• Share
  • Email
  • Embed
  • Like
  • Save
  • Private Content
Update on National Health Reform: A Moving Target
 

Update on National Health Reform: A Moving Target

on

  • 1,675 views

Presentation by Lynn Blewett to the Minnesota Senate Health and Human Services Budget Division in St. Paul, MN, August 18 2009.

Presentation by Lynn Blewett to the Minnesota Senate Health and Human Services Budget Division in St. Paul, MN, August 18 2009.

Statistics

Views

Total Views
1,675
Views on SlideShare
1,487
Embed Views
188

Actions

Likes
0
Downloads
0
Comments
0

4 Embeds 188

http://www.shadac.org 108
http://www.minnpost.com 76
http://shadac.org 3
https://minnpost.preview.clockwork.net 1

Accessibility

Categories

Upload Details

Uploaded via as Microsoft PowerPoint

Usage Rights

© All Rights Reserved

Report content

Flagged as inappropriate Flag as inappropriate
Flag as inappropriate

Select your reason for flagging this presentation as inappropriate.

Cancel
  • Full Name Full Name Comment goes here.
    Are you sure you want to
    Your message goes here
    Processing…
Post Comment
Edit your comment
  • Pay is minimal,,,,insured and self-insured….: None of the proposals mention self-insured exemptions from the employer mandate (or from the “free-rider” provision, in the case of Baucus).
  • Need to couple with a mandate to make this work…..might be revised if the mandate is repealed…
  • If these expansions occur, the states that have expanded eligibility will drop their eligibility for upper incomes…more generous programs might have to cut…..
  • All three plans have additional cost-sharing provisions.
  • ***Now it looks like Baucus is looking at expansion to 133%FPL for everyone…wait and see….
  • House leaders are considering limiting the surtax to singles who earn more than $500,000 and families who earn more than $1 million.Original cost of HELP bill was $615 billion.
  • House leaders are considering limiting the surtax to singles who earn more than $500,000 and families who earn more than $1 million.
  • Only Finance Committee can deal with financing, Medicare and Medicaid provisions….
  • What about specifics of public plan
  • An ACO could consist of primary care physicians, specialists, and at least one hospital. It could be formed from an integrated delivery system, a physician–hospital organization, or an academic medical center.
  • Medicaid expansions. States will have to contributeHouse: Phased-in FMAP; Maintenance of Effort (FFP based on 6/16/09 enrollment numbers) 11 million new Medicaid/SCHIP enrollees over 10 yearsSenate: Full FMAP; Reduction in Medicaid/SCHIP enrollment by 1 million over 10 years

Update on National Health Reform: A Moving Target Update on National Health Reform: A Moving Target Presentation Transcript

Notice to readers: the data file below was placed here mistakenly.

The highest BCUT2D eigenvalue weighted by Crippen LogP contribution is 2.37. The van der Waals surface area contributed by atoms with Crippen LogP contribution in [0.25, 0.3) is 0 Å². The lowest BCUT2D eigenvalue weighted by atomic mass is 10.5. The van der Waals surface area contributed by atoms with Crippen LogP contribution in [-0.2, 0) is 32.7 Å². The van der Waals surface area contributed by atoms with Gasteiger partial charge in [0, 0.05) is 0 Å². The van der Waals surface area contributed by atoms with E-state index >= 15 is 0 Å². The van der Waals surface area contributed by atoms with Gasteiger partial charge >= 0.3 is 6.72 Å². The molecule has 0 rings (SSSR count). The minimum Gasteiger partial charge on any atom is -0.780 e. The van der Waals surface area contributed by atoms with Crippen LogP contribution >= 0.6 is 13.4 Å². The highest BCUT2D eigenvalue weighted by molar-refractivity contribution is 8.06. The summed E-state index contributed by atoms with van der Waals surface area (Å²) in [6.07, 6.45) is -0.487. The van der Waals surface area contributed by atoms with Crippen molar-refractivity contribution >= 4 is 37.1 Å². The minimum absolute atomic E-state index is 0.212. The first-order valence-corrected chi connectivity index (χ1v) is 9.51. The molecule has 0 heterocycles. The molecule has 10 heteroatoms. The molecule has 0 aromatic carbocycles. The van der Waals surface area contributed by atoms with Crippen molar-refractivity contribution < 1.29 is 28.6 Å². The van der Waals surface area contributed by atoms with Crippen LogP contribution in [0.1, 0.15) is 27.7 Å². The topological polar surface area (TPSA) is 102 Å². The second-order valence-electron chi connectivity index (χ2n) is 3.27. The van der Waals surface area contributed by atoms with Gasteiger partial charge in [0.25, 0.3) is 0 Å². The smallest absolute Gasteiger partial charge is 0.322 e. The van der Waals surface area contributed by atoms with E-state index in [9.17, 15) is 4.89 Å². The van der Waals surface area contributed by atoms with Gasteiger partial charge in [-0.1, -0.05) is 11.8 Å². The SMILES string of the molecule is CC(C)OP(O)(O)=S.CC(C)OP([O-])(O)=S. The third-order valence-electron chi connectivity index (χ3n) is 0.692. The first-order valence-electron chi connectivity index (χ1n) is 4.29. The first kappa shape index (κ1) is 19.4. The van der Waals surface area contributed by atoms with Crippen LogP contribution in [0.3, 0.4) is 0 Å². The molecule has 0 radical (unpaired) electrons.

• Update on National Health Reform: A Moving Target
    Lynn A. Blewett, Ph.D.
    State Health Access Data Assistance Center
    University of Minnesota, Minneapolis, MN
    August 18, 2009
    Minnesota Senate Health & Human Services Budget Division
    Chair: Senator Linda Berglin
    Funded by a grant from the Robert Wood Johnson Foundation
  • 2
    Outline of Presentation
    Overview of Key Proposals
    Broad Implications
    Legislative Process
    Payment
    State Role in Health Reform
    What’s Next
  • Legislative Proposals
  • Key Legislative Proposals
    1. Kennedy’s Senate “Affordable Health Choices Act”
    • Senator Edward Kennedy (D-MA), Chair, Senate Health, Education, Labor and Pensions (HELP) Committee
    2. Senate Finance Committee Draft Proposal
    • Senator Max Baucus (D-MT), Chair, Senate Finance Committee
    • Hopes to co-sponsor with Sen. Grassley (D-IA)
    • “Gang of Six” (three democrats, three republicans)
    3. House Tri-Committee Bill: “America’s Affordable Health Choices Act” (H.R. 3200)
    • Three Committees: Energy and Commerce, Ways and Means, Education and Labor
    • Sponsor: Representative John Dingell (D-MI)
    4
  • Provisions At a Glance
    5
  • Key Provisions: Public Insurance Option
    Baucus/Finance
    Kennedy/HELP
    House Tri-Committee
    • No
    “Consumer Owned and Oriented Plan” (CO-OP)
    Consumer-governed non-profit corporation – Competitive bid
    • Yes
    Public Insurance Option
    Run by DHHS
    Payment rates based on Medicare
    • Yes
    “Community Health Insurance Option”
    Private entity
    6
  • Key Provisions: Insurance Exchange
    Kennedy/HELP
    Baucus/Finance
    • Yes
    State-based insurance exchanges
    • Yes
    State-based insurance exchanges
    -Administered by state or non-profit
    -State-based or regional
    “American Health Benefit Gateways”
    7
    House Tri-Committee
    • Yes
    State or national insurance
    Exchanges
    -Administers public plan option
    “National Health Insurance Exchange”
  • Key Provisions: Individual Mandate
    Baucus/Finance
    Kennedy/HELP
    House Tri-Committee
    • Yes
    Will likely require individuals to purchase insurance or pay a penalty based on the average cost of insurance
    Minimum benefits clause expected
    • Yes
    Individuals must purchase insurance or pay a penalty based on cost of insurance
    Minimum qualifying coverage determined by DHHS
    8
    • Yes
    Individuals must purchase insurance or pay a penalty based on income